LA Times Gets It Wrong on Renewables Grid Impacts
Evan Halper's December 2 article in the Los Angeles Times, "Power Struggle: Green energy versus a grid that's not ready" perpetuates the false narrative that renewable energy increases the risk of blackouts, when in fact the problem is centralized fossil fuel nonrenewable generation.
A more accurate, but perhaps less sensational, story would detail California's national leadership in reliably increasing the use of renewables -- like solar and wind energy. A recent report by the North American Electric Reliability Corporation and the California Independent System Operator, two entities charged with ensuring grid reliability, highlights the many solutions the state is already adopting to address concerns raised by Mr. Hapler.
For example, despite Mr. Halper's claim that "nobody can say for certain when the wind will blow or the sun will shine," the potential grid impacts arising from the variability of wind and solar energy are being addressed through improved forecasting and new regional partnerships that better leverage the geographic diversity of wind and solar resources, reducing overall variability in the energy system.
The article also suggests that California regulators recklessly disregarded cost concerns in requiring utilities to deploy energy storage. This couldn't be further from the truth. State regulators only adopted an energy storage requirement after an independent third-party analysis concluded that it is a cost-effective resource offering significant grid benefits.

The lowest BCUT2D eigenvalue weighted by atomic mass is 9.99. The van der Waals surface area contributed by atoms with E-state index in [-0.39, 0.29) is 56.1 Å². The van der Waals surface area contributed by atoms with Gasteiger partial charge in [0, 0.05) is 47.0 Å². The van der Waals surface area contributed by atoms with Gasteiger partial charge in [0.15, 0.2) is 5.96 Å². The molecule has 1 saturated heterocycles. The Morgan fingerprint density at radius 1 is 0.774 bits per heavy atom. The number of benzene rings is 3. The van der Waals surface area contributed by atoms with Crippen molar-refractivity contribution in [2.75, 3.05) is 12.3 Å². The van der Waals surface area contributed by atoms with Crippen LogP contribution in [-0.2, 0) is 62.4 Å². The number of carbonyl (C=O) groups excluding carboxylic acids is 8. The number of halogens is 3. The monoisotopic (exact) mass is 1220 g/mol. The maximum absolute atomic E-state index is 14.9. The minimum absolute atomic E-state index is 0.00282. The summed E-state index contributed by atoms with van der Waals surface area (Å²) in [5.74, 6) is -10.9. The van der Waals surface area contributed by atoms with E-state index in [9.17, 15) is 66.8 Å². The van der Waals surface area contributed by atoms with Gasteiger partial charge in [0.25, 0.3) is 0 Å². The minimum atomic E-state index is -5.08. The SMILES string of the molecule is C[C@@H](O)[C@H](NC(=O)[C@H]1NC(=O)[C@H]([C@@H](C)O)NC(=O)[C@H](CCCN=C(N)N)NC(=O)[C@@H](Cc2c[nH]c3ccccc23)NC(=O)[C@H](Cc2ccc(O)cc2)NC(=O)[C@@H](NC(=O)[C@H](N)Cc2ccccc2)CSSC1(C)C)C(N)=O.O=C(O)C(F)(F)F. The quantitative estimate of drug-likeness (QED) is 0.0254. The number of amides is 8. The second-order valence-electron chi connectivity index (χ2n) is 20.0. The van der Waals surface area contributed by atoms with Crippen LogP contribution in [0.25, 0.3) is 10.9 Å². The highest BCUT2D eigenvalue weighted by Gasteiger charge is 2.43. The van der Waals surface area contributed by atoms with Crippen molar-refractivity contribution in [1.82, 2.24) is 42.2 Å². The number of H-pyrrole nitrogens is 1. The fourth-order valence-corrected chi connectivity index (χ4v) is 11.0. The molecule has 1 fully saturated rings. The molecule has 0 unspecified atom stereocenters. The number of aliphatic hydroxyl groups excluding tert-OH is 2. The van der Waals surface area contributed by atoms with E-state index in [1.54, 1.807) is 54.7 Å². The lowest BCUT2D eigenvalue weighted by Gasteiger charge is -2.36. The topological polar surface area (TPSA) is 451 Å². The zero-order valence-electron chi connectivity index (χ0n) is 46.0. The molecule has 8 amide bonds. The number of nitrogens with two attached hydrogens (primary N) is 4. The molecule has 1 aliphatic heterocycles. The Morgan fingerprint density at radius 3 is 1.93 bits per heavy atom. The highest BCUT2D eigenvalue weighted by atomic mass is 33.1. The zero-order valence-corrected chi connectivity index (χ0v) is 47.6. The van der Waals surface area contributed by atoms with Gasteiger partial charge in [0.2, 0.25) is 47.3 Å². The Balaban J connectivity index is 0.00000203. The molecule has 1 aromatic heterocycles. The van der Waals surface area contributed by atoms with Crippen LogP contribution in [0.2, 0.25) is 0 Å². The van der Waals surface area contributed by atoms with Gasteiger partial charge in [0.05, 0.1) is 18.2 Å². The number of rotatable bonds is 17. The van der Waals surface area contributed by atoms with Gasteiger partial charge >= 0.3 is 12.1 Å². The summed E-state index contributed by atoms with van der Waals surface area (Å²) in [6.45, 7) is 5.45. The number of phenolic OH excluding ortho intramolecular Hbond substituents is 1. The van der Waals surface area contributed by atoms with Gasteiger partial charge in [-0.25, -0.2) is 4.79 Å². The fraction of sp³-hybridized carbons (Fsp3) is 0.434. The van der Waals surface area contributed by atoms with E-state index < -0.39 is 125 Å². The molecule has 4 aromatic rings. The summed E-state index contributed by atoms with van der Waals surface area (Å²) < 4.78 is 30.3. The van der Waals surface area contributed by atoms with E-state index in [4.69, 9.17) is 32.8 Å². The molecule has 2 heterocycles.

As for renewables, the National Renewable Energy Laboratory recently concluded that if a third of the energy in the West were supplied by wind and solar, these resources would displace $7 billion in annual fuel costs and reduce greenhouse gas pollution from the energy sector by approximately 30 percent.
The article also devotes significant space to depicting the effects of a 2011 blackout in San Diego that the Federal Energy Regulatory Commission attributed to a faulty response by grid operators following an outage of a transmission line. This blackout had nothing to do with renewables. To the contrary, local clean energy like rooftop solar helps mitigate these types of events by generating energy locally and reducing reliance on imported power.
Of course, entirely missing from the article is the urgent need to reduce greenhouse gas pollution to avoid the increasingly catastrophic impacts to California and the rest of the world. As the LA Times reported the day after Mr. Halper's article was published, a new National Resource Council report warned that accelerating levels of greenhouse gas pollution are increasing the risk of abrupt and severe changes to the climate that will leave nature and society with little time to react. California's leadership in both increasing the use of renewable energy and proactively finding solutions to address any grid impacts should be commended and accelerated, not baselessly criticized.
-- Matt Vespa, Sierra Club Senior Attorney